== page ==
|Castle Freak (1995)|
|Writers:||H.P. Lovecraft, Stuart Gordon and Dennis Paoli|
|Starring:||Jeffrey Combs, Barbara Crampton and Jessica Dollarhide|
Full Moon productions knew exactly what they were doing when funding this project. Looking to capitalize on the cult popularity of Re-Animator, it seems as if they handed Stuart Gordon a very small budget and gave him carte blanche to do whatever he wished to do as long as he brought in the right cast. So what we end up with is a horror picture that wraps the audience up in a melodrama story about a family on the verge of collapse. While that certainly sounds uninteresting and more than a little self-serving on the part of the filmmakers as an attempt to stretch out of the confines of genre, this aspect of the movie never actually bothered me. I have to give both Jeffrey Combs and Barbara Crampton credit as they deliver two very strong performances. They show a great deal of conviction as they delve into these roles which are surprisingly three dimensional. I thoroughly enjoyed this aspect of the movie as it was a nice diversion from the average. Unfortunately for us the rest of the movie is rife with cliche content that might not overshadow the decent melodrama, but it adds a unsavory and bland atmosphere to the rest of the picture.
Full Moon titles always share that same “cheap” look in all of their films. Despite Stuart Gordon being at the helm, it doesn’t help the cheap look. The only thing that actually saves the movie from having the visual quality of something like Hideous or Head of the Family (also Full Moon titles, and admittedly campy fun) is the fantastic European location which offers some really nice architecture. There are moments throughout where the suspense really hangs on the location, sequences where Jeffrey Combs may slowly stumble down a corridor within this incredibly creepy castle helps paint the movie with a creepy bit of atmosphere. The location certainly saves the visual aesthetic of the movie, but ultimately there is little style or quirkiness to the photography. The majority of the movie relies on jump-scares and practical FX in order to bring about any horrific moments that may occasionally pop up. This normally wouldn’t be an issue, as I am of course a fan of Lucio Fulci (a man best known for these traits, to be sure) but the hodgepodge use of suspense, gothic set design and cheesy FX just didn’t seem to work for me here.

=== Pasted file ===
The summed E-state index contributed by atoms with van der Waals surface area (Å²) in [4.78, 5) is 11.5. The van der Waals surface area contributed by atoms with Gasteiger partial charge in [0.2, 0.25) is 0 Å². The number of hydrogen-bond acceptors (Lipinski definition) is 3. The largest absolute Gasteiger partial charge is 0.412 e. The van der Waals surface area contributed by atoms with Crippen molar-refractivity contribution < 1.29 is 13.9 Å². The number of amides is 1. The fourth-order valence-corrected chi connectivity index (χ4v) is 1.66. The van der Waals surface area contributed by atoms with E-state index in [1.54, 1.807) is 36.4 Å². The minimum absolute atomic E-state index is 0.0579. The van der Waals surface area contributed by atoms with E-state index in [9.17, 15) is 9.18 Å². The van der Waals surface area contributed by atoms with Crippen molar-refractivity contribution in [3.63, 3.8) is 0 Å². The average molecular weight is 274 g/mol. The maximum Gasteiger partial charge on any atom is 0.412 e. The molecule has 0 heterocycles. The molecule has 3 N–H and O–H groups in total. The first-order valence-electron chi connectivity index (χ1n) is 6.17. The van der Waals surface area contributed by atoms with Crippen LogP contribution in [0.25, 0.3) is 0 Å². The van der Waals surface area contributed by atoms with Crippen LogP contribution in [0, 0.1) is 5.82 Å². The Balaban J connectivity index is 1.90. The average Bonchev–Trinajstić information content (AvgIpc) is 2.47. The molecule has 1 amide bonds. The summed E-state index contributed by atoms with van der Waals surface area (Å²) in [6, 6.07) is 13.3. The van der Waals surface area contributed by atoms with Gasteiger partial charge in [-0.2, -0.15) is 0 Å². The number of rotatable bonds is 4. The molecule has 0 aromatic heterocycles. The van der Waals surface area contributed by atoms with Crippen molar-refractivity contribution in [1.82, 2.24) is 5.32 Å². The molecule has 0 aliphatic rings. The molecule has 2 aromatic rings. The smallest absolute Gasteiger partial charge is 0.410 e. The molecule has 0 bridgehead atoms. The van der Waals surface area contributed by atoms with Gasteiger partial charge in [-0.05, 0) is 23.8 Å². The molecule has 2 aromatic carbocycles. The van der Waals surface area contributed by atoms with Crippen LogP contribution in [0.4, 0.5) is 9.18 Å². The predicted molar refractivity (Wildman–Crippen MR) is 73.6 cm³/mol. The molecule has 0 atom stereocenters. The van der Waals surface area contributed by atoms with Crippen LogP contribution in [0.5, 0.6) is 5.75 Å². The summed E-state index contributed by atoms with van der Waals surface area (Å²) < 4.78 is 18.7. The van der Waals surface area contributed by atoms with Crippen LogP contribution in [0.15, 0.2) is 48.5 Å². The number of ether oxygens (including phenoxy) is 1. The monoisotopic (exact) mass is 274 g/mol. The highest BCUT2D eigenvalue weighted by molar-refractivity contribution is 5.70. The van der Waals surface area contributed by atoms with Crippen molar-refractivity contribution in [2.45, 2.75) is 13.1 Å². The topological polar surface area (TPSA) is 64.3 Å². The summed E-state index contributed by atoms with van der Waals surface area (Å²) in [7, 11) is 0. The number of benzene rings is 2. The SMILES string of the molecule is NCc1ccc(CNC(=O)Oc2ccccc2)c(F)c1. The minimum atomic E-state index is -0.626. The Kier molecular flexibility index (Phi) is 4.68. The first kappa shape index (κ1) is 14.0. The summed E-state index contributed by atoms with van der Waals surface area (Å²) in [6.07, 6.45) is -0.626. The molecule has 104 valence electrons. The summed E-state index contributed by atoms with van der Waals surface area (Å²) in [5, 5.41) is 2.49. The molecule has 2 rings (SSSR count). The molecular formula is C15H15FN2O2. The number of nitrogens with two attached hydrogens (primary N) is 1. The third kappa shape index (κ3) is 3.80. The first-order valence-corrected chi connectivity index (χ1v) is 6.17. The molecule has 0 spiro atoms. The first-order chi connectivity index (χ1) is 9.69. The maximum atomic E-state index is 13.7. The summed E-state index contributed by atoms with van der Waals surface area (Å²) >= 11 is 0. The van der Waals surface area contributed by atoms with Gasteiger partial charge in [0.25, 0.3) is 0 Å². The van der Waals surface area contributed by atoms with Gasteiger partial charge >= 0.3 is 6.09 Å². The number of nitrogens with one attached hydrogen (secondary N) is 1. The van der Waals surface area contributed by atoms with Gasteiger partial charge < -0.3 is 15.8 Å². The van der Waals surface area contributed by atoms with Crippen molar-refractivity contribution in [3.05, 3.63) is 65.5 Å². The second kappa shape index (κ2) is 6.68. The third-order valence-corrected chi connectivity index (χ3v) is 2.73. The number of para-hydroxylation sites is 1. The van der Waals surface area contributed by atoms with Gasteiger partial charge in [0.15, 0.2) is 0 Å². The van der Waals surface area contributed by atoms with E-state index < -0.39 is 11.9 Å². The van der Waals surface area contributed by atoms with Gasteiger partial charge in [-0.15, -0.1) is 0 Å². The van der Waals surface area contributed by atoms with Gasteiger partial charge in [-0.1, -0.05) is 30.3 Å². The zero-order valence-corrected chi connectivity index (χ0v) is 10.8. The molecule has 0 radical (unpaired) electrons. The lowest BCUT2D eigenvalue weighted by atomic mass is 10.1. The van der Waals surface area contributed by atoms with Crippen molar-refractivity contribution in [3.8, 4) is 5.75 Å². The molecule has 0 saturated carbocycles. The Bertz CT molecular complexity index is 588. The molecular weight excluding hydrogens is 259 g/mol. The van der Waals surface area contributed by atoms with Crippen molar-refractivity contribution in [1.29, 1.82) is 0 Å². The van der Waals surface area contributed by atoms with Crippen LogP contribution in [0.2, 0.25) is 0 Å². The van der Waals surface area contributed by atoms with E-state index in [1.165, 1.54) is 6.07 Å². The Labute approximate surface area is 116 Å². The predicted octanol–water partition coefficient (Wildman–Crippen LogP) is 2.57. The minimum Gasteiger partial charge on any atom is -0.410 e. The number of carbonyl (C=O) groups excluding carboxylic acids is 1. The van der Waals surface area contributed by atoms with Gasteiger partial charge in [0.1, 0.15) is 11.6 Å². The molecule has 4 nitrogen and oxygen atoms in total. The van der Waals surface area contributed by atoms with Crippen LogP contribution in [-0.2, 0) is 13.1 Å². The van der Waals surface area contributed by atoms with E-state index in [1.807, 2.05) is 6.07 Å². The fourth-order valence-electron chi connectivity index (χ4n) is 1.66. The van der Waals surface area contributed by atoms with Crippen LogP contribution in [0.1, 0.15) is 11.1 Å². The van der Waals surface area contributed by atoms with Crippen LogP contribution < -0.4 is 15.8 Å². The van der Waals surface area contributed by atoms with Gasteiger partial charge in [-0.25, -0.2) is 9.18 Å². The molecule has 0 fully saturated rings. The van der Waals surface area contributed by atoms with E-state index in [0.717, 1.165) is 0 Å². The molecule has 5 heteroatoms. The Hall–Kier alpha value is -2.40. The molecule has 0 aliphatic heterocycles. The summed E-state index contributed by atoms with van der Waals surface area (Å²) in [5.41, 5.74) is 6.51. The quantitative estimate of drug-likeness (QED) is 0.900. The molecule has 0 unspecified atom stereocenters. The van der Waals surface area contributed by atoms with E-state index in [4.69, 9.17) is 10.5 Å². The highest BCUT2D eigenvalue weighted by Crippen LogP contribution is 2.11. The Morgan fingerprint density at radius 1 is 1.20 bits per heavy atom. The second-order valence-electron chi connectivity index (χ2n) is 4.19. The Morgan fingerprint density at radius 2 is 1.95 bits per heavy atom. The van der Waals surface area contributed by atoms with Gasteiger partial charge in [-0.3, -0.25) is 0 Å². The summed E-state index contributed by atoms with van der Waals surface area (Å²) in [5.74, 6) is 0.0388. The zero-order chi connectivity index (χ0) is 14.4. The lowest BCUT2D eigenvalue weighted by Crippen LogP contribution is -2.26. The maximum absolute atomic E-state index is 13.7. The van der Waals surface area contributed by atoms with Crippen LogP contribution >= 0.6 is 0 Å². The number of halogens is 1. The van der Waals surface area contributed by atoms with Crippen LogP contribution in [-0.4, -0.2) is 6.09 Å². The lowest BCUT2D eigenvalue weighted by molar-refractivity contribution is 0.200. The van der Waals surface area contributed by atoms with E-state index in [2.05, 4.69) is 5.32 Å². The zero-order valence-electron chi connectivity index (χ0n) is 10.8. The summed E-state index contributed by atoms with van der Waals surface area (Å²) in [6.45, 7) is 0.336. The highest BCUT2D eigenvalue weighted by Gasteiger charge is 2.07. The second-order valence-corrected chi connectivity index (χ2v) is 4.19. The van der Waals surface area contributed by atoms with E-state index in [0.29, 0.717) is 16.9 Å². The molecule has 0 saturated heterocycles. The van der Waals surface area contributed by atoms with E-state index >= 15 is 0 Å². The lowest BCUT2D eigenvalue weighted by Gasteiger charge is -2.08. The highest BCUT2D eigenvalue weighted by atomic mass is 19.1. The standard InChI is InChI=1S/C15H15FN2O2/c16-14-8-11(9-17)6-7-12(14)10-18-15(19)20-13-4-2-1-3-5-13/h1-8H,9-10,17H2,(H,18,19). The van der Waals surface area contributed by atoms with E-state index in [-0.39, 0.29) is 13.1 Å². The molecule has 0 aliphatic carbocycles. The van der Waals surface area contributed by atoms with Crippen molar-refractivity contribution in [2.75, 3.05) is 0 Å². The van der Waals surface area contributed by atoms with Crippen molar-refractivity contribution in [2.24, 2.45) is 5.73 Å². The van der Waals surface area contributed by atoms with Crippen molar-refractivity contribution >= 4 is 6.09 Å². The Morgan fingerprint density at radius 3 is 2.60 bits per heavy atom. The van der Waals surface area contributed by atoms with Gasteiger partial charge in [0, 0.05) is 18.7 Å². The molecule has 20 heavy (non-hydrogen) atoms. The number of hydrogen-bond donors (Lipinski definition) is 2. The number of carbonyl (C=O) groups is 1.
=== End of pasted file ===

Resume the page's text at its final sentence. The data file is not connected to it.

In terms of onscreen violence, Castle Freak does not disappoint! The prosthetic FX work for the most part is handled pretty well and there are a few nasty moments throughout. Breasts are bitten off, eyes are gouged out and there is one particularly brutal moment involving our castle “freak” ripping his own thumb off that really grinds its way into your mind. The freak himself, depending on the lighting, has a fairly convincing look to him. When the light hits his back just right however, you can see the wrinkles of his latex costume popping off of the actor’s flesh. It is barely noticeable however and is made up for in the fact that we see his castrated penis in up-close fashion on more than a few occasions and THAT is much more convincing… and horrifying.